The Coward Festival started in June with a free Monday night film series focused on Coward's work as actor, director and screenwriter. Stanford faculty and SRT company members introduce each film and lead a post-screening discussion. Patrons receive a free filmography for each film, prepared by SRT's multitalented Roselyn Hallett.
Remaining films are Mondays at 7 p.m. through Aug. 10 at Cemex Auditorium. They include the historical drama In Which We Serve (July 20) and the ghostly comedy Blithe Spirit (Aug. 3). "We also screen two films that feature Coward as the character actor to whom Hollywood kept turning as the symbol of 'British-ness,' Our Man in Havana (July 27) and, more scurrilously, Bunny Lake Is Missing (Aug. 10)," Rehm said.
Another component of the festival is a daylong community symposium on Coward and his fusion of art, style and decadence. International scholars, Stanford faculty and SRT company members explore Coward's range, looking at his influence on modernism; his part in the creative explosion of the 1920s; his manifold appearances as a film actor, including selections from a hard-to-find 1935 film in which he stars, The Scoundrel; discussion of his attitude toward World War I and a performance of the key scene in his play about the war, his rarely performed Post Mortem; an examination of Coward and painting, including several scenes from his remarkably timely and very funny play about the absurdities of the art market, Nude With Violin; and a panel with SRT artists about the challenges of acting and directing the Coward plays. Associate Professor of English Nicholas Jenkins delivers the symposium keynote address.
The takes place on Sunday, Aug. 1, 9:30 a.m.–5 p.m. in Pigott Theater, Memorial Auditorium. Tickets are $90 and include breakfast pastries, a luncheon of culinary distinction in the Coward manner, and afternoon coffee and tea.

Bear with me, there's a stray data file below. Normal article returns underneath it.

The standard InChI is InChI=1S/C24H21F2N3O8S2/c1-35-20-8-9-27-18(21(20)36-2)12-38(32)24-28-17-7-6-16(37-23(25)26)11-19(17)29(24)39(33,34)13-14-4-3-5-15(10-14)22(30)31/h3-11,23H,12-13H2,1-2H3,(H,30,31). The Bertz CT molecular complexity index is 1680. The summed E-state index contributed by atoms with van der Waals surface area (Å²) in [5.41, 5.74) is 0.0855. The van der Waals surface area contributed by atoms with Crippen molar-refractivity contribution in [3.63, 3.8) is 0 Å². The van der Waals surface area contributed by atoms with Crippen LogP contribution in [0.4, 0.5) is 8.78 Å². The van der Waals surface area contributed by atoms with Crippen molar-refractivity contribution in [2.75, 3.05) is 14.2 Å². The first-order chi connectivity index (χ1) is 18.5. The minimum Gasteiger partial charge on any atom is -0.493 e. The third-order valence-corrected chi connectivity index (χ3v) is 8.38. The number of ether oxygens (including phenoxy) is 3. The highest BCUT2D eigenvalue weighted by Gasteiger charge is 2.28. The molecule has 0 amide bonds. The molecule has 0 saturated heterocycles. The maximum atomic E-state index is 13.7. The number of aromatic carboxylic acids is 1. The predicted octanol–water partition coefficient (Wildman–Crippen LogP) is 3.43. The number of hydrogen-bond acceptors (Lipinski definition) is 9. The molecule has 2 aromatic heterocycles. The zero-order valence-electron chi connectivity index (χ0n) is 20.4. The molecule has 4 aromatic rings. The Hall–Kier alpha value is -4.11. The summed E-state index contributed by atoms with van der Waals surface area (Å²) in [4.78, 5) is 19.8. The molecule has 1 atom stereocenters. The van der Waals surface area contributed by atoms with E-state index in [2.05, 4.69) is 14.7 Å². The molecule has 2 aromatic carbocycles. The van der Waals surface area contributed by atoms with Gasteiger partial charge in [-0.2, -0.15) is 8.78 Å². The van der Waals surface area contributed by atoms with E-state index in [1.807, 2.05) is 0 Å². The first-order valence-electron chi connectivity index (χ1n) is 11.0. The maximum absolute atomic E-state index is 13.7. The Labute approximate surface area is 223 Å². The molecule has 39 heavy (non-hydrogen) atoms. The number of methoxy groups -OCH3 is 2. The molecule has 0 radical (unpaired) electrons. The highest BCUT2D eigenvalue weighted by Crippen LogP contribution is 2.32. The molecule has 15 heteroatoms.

In, out, and back in style
According to Rehm, Coward went out of theatrical fashion after World War II, but returned to prominence in the 1960s thanks to some brave revivals, including Hay Fever at the National Theater. As the head of the company, Laurence Olivier hired Coward to direct the play. It was the first production in the National of a living playwright's work directed by its author.
"People re-found the liveliness of mind, the stunning wit, the lightness and superficiality that celebrated art and style rather than obvious content, the recognition that writing a dazzling 'entertainment' is one of the most difficult things to do and yet when done with such apparent ease and facility dazzles an audience and leaves them wanting more," Rehm said. "Coward had many gifts, but his talent to amuse remains forever timely, as long as theater artists and audiences take the care with it that it demands. And then it flies."
Stanford sophomore Ian Anstee, SRT's executive producer, said he believes in Coward's staying power because even though he thinks that entertainment culture has more or less moved past Comedy of Manners-type shows, everyone can relate to the characters Coward portrays. "Everyone has the melodramatic mother as manifested in Judith. Or the hyper-intellectual, pretentious friend as manifested in David. Coward's characters, while ridiculous, are accurate portrayals of people we see every day – people we love, people we hate, and people we love to hate," he said.